Betfred Cup derby ‘would be Hearts’ chance for revenge’

Hearts goalkeeper Henry Smith stops Hibs' Steve Archibald in a 1980s Edinburgh derby and knows what the Capital rivalry means
Hearts goalkeeper Henry Smith stops Hibs' Steve Archibald in a 1980s Edinburgh derby and knows what the Capital rivalry means
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Pairing Hearts and Hibs together in the same Betfred League Cup group would be commercial gold for all concerned.

This evening’s draw, live on BT Sport 2, could produce an earlier-than-expected Edinburgh derby if the stars align favourably.

Tournament organisers, the Scottish Professional Football League, have made it possible by placing both clubs in the “north” category of the regionalised draw. Hearts are first seeds and Hibs second. Each of the eight sections drawn tonight will contain one first seed, one second seed and eight unseeded teams.

After two seasons without regular derby hysteria, Capital fans are desperate to resume rivalries. Hibs’ success as a Championship club eliminating Premiership Hearts from the Scottish Cup in each of the last two years adds extra spice to the duelling.

The new League Cup sections could provide Hearts with a quick chance for some redemption. “It would be exciting. The fans will love it if Hearts and Hibs are drawn against each other,” said Henry Smith, Hearts’ goalkeeper when the League Cup last included a group format in the early 1980s. “The Hibbies have the bragging rights just now after knocking us out of the Scottish Cup in the last two years. It would be a quick fix for Hearts if they are drawn against Hibs and beat them.

“Edinburgh fans love the derbies. They are always played in front of full houses in a great atmosphere.

“Both sets of fans will get the chance to size up their squads after getting new players in. We’d get to see how far Hibs have come along because they weren’t far behind. They won the Championship and they’ve come up and I think they have a good manager in Neil Lennon.

“He’s signed good players and they’ve done the business for him. Hibs are strong under Lennon so it would be interesting to see who would come out on top if Hearts and Hibs are in the same section.”

Neither of the Edinburgh clubs took part last summer when the League Cup group phase was reintroduced. Both were involved in European competition. Now they must prepare for competitive domestic football as early as July 15.

The revised format means all eight group winners plus the four best runners up advance to the Betfred Cup’s last 16, to be joined by Scotland’s four European representatives – Celtic, Aberdeen, Rangers and St Johnstone.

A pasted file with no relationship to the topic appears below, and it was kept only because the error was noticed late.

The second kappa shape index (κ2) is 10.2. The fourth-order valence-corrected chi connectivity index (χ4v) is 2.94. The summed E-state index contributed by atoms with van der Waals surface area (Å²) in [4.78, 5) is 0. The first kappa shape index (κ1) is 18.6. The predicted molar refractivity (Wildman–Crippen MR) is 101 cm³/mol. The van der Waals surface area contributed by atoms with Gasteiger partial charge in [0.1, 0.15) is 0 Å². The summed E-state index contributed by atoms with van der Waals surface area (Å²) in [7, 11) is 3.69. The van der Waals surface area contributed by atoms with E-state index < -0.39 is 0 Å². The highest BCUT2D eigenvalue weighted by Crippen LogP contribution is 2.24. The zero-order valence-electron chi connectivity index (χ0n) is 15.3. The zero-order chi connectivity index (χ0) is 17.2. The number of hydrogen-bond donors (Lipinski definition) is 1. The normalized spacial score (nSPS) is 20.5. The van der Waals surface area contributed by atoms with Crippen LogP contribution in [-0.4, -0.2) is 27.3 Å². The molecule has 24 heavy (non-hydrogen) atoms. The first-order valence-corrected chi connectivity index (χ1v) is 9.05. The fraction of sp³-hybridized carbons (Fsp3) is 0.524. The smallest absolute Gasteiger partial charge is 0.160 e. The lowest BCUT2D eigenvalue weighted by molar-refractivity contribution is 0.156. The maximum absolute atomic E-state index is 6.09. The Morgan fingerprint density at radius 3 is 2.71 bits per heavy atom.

Smith recalls the group sections in his early days at Tynecastle before they were abandoned at the end of the 1983/84 season. He admits they had their advantages.

“I remember half the time we got drawn against Rangers in those days. Rangers were always the favourites to go through,” he said. “We gave them good games at times but we always came up short against them. We usually ended up playing them at some stage and we just didn’t do so well against them.

“Those group were games after the summer break and the fans looked forward to them. They wanted the Saturday-Wednesday-Saturday games to get going. Maybe they were gluttons for punishment but there were decent crowds. I remember everyone standing in the Tynecastle shed and it was full.

“I enjoyed the games because it was a break from the training. You always had midweek games to look forward to. I liked it but others didn’t because they wanted more rest.”

Modern football is almost a 12-months-a-year occupation, though. “It’s an early start so players aren’t going to get much time off. The first game is six weeks from now, so there’s not much rest,” said Smith.

“Having said that, once I’ve been off for a couple of weeks I’m usually wanting to get back to work. I get bored and the wife finds stuff for you to do in the house. When pre-season starts, you just want to come home and rest so you can go again the next day.

“When I played, it was about four or five days before you saw a ball. These days it’s different because all the hard work is done with the ball.

“The League Cup could end up like trying to qualify for the World Cup or the Euros. I would go for a straight knockout tournament, so you’re either in or out. Then you can get on with the league games.

“I see the other side of the argument because games help you in pre-season. It’s just that all these games add up at the end of the season, then you’ve got players moaning that they’ve played 60-odd games.”